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The authors declare that they have no competing interests.
SSC is the head of the Pharmacist Research Group in the CORFIS trial, and was involved in the initiation, planning, development, implementation and coordination of the project, data analysis and also drafting of the manuscript. LCK was involved in the coordination of the project, entered and analysed the data, and also helped to draft the manuscript. FAMY was involved in the initiation, planning, development, implementation and coordination of the project. GHT was involved in the coordination of the project and also in data collection and analysis. SLWH contributed to the data analysis and drafting of the manuscript. BE and TP were involved in the planning, development, implementation and coordination of the project. All authors checked and approved the final manuscript.
The roles of pharmacists have evolved from product oriented, dispensing of medications to more patient-focused services such as the provision of pharmaceutical care. Such pharmacy service is also becoming more widely practised in Malaysia but is not well documented. Therefore, this study is warranted to fill this information gap by identifying the types of pharmaceutical care issues (PCIs) encountered by primary care patients with diabetes mellitus, hypertension or hyperlipidaemia in Malaysia.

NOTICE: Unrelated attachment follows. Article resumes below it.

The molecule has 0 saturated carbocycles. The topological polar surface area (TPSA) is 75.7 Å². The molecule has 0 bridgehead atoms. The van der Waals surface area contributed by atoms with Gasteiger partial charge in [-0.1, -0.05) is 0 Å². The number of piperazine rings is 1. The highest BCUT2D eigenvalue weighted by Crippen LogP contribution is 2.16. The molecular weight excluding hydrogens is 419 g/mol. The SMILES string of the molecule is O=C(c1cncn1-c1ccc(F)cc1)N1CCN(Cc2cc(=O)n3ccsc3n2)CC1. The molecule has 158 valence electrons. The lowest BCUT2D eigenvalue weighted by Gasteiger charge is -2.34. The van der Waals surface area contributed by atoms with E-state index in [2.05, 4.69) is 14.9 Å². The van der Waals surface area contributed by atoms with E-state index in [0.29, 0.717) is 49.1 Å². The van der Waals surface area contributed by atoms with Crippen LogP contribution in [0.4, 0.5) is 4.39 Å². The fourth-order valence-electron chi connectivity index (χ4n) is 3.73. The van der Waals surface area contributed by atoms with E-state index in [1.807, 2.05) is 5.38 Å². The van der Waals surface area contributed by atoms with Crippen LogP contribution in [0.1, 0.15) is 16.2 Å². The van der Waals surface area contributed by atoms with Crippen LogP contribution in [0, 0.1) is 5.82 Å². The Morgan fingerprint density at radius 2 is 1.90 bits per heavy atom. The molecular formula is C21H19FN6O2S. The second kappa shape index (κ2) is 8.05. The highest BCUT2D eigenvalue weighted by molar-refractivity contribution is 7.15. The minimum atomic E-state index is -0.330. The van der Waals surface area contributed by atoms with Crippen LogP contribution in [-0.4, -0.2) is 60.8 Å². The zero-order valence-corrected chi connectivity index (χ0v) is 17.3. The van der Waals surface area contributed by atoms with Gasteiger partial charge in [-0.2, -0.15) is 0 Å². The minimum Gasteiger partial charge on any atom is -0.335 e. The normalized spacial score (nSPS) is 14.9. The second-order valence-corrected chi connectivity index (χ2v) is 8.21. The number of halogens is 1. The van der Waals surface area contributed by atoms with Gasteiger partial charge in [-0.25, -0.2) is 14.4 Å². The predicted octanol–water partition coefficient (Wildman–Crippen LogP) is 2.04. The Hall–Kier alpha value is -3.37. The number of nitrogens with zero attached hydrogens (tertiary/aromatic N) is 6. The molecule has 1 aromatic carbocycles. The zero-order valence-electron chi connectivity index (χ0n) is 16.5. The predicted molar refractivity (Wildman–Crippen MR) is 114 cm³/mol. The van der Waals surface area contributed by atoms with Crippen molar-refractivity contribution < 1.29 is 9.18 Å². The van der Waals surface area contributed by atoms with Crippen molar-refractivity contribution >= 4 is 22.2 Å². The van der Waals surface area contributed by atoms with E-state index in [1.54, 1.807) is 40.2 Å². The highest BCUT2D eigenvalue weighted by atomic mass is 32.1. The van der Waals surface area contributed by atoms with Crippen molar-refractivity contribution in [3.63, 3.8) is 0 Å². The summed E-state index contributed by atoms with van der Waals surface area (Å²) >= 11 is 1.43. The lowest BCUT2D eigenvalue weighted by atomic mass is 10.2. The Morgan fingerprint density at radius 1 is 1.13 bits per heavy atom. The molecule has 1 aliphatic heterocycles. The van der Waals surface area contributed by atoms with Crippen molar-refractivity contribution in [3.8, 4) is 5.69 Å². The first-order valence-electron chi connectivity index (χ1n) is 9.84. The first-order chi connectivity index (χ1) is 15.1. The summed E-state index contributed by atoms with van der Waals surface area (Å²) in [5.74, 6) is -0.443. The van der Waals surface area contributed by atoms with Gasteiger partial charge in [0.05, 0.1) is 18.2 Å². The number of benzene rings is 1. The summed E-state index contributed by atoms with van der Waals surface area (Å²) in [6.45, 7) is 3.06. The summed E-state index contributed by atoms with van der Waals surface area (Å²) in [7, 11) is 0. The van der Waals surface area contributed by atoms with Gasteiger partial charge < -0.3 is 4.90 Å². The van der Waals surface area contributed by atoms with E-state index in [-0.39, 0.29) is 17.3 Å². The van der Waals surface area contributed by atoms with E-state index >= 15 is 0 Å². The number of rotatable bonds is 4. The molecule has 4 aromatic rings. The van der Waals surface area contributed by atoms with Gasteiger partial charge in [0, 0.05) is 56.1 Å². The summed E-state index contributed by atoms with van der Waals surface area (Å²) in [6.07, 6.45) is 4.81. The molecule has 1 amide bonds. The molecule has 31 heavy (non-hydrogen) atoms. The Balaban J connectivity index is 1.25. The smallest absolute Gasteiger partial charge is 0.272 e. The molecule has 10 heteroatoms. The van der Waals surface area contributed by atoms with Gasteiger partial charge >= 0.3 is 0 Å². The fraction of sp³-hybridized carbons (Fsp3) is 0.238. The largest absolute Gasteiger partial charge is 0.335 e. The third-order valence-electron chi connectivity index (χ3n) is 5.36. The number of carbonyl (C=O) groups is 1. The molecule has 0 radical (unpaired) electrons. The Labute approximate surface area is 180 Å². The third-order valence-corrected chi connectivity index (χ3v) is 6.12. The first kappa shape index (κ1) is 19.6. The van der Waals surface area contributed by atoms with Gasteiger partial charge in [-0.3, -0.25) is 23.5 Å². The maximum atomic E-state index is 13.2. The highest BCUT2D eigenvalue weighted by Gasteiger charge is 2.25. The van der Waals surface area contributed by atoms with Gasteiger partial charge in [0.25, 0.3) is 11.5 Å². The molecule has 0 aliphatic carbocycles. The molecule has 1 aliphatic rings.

This study was part of a large controlled trial that evaluated the outcomes of multiprofessional collaboration which involved medical general practitioners, pharmacists, dietitians and nurses in managing diabetes mellitus, hypertension and hyperlipidaemia in primary care settings. A total of 477 patients were recruited by 44 general practitioners in the Klang Valley. These patients were counselled by the various healthcare professionals and followed-up for 6 months.
Of the 477 participants, 53.7% had at least one PCI, with a total of 706 PCIs. These included drug-use problems (33.3%), insufficient awareness and knowledge about disease condition and medication (20.4%), adverse drug reactions (15.6%), therapeutic failure (13.9%), drug-choice problems (9.5%) and dosing problems (3.4%). Non-adherence to medications topped the list of drug-use problems, followed by incorrect administration of medications. More than half of the PCIs (52%) were classified as probably clinically insignificant, 38.9% with minimal clinical significance, 8.9% as definitely clinically significant and could cause patient harm while one issue (0.2%) was classified as life threatening. The main causes of PCIs were deterioration of disease state which led to failure of therapy, and also presentation of new symptoms or indications. Of the 338 PCIs where changes were recommended by the pharmacist, 87.3% were carried out as recommended.
This study demonstrates the importance of pharmacists working in collaboration with other healthcare providers especially the medical doctors in identifying and resolving pharmaceutical care issues to provide optimal care for patients with chronic diseases.